In episode thirteen of the Sew Much More Podcast: 30-Minutes with Workroom Tech, host Ceil DiGuglielmo and Workroom Tech owner and retired firefighter Rodger Walker talk about fire safety in the workroom
You can listen to this episode here: Fire Safety in the Workroom Podcast
This is an important topic that many people don't think about. Being prepared can prevent fires, save property and lives. Rodger shares a few simple steps that you can take to help prevent fire in the workroom.
Rodger shared that in his experience as a firefighter, he has seen the importance of working smoke alarms firsthand. "The difference between getting out of a house fire, or not getting out of of house fire is the smoke alarm".
There are different types of smoke alarms:
1) A basic smoke alarm is battery operated, affordable and easy to install
2) An interlinked smoke alarm will set off all smoke detectors in the home. This is an important feature if your workroom is on a different level in the home than your bedroom.
3) A "smart" smoke alarm will sound an alarm and send notifications to your mobile device.
Routinely check and replace batteries in smoke detectors. There are smoke detectors with a sealed, 10-year battery. That style will need to be thrown away and replaced when it expires.
Rodger recommends that everyone have a fire extinguisher in their home and workroom. They can be found at big box retailers and hardware stores.
When purchasing a fire extinguisher look for one that has an ABC rating.
A - Trash, wood, paper
B - Liquids
A fire extinguisher with a metal head can be recharged and used again, where one with a plastic head will need to be thrown away after it is discharged.
To use a fire extinguisher, pull the pin and squeeze the trigger - spraying at the base of the flames. Many fire departments can demonstrate for you and let you practice, with a fire simulator.
Don't test a fire extinguisher. Once you pull the pin and break the seal it will lose the charge. If you have an older fire extinguisher, there is a pressure gauge that will show if it is still charged, or if it needs to be replaced.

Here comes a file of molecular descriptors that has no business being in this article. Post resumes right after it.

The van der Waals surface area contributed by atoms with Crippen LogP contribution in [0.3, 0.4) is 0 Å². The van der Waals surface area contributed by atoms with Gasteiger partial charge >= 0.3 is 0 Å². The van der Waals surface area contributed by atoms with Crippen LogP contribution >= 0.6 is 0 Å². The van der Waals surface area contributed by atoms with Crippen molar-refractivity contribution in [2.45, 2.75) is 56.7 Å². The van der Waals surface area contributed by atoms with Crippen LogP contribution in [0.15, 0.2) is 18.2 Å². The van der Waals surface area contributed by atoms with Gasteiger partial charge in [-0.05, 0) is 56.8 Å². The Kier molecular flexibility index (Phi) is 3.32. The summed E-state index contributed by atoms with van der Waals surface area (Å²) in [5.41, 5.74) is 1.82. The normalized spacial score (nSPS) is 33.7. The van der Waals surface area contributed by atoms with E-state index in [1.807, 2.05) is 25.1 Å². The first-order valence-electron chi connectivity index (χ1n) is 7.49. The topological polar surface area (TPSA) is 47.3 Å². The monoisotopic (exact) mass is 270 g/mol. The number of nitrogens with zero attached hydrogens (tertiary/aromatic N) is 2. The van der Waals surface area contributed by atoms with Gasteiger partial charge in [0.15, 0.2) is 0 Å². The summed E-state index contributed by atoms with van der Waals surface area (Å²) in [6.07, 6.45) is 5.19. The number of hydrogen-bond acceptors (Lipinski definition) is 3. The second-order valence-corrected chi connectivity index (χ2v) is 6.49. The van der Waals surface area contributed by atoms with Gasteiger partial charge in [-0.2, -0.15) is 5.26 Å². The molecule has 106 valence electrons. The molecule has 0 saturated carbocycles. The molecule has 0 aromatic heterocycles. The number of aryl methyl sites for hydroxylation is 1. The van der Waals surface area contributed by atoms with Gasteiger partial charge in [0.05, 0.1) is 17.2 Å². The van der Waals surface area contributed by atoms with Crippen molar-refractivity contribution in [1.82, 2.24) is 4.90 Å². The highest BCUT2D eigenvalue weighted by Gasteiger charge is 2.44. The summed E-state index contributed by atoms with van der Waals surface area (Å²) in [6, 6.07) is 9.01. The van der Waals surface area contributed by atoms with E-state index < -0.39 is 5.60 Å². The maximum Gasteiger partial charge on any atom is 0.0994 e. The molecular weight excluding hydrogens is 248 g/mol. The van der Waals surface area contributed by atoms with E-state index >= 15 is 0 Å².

Preventing Electrical Fires
Electrical cords can be a problem if they are not the proper size, or if they are damaged. If cords are cracked or wires are showing then you can get shocked, or they can spark, causing a fire. When using extension cords, make sure to use the heavy duty cords for sewing machines and irons, and not a lightweight extension cord that you would use for a lamp. In the photo below you can see the difference between the yellow, heavy duty cords, and the brown lamp cord.
Rodger says, "we like power strips as extension cords because they have little circuit breakers in them that will trip when you draw too much power through the cord". If electrical receptacles, cords or plugs become hot or blackened stop using them immediately.
Follow Manufacturers Instructions
There are so many brands of smoke detectors, fire extinguishers, extension cords and power strips, BE SURE TO READ AND FOLLOW MANUFACTURERS INSTRUCTIONS.
General Safety Advice
Turn off all machines, irons and compressors before you leave the workroom for the day.
Keep paper and fabrics away from things that could start fires like irons, motors and heaters.
Have an escape route and don't block any door or window exits.
See Rodger's video below on fire safety in the workroom, filmed by The Workroom Channel.